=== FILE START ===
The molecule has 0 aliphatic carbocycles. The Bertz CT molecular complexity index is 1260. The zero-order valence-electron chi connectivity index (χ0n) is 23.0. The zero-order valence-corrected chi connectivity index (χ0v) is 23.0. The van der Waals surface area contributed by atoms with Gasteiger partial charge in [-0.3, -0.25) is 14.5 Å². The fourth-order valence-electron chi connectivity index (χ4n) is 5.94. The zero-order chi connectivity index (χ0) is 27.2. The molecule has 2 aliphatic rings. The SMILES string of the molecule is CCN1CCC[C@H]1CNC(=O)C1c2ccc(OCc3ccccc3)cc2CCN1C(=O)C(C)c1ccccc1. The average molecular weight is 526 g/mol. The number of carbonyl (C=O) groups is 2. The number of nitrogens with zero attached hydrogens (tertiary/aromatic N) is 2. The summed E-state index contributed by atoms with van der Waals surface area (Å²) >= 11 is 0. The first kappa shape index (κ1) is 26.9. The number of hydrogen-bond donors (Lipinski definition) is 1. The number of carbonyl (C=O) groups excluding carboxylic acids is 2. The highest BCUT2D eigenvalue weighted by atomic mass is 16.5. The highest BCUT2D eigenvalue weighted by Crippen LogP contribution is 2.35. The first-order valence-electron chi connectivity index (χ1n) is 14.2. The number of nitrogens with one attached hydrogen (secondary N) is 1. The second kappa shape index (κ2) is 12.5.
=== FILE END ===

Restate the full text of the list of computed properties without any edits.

The molecule has 0 aliphatic carbocycles. The Bertz CT molecular complexity index is 1260. The zero-order valence-electron chi connectivity index (χ0n) is 23.0. The zero-order valence-corrected chi connectivity index (χ0v) is 23.0. The van der Waals surface area contributed by atoms with Gasteiger partial charge in [-0.3, -0.25) is 14.5 Å². The fourth-order valence-electron chi connectivity index (χ4n) is 5.94. The zero-order chi connectivity index (χ0) is 27.2. The molecule has 2 aliphatic rings. The SMILES string of the molecule is CCN1CCC[C@H]1CNC(=O)C1c2ccc(OCc3ccccc3)cc2CCN1C(=O)C(C)c1ccccc1. The average molecular weight is 526 g/mol. The number of carbonyl (C=O) groups is 2. The number of nitrogens with zero attached hydrogens (tertiary/aromatic N) is 2. The summed E-state index contributed by atoms with van der Waals surface area (Å²) >= 11 is 0. The first kappa shape index (κ1) is 26.9. The number of hydrogen-bond donors (Lipinski definition) is 1. The number of carbonyl (C=O) groups excluding carboxylic acids is 2. The highest BCUT2D eigenvalue weighted by atomic mass is 16.5. The highest BCUT2D eigenvalue weighted by Crippen LogP contribution is 2.35. The first-order valence-electron chi connectivity index (χ1n) is 14.2. The number of nitrogens with one attached hydrogen (secondary N) is 1. The second kappa shape index (κ2) is 12.5.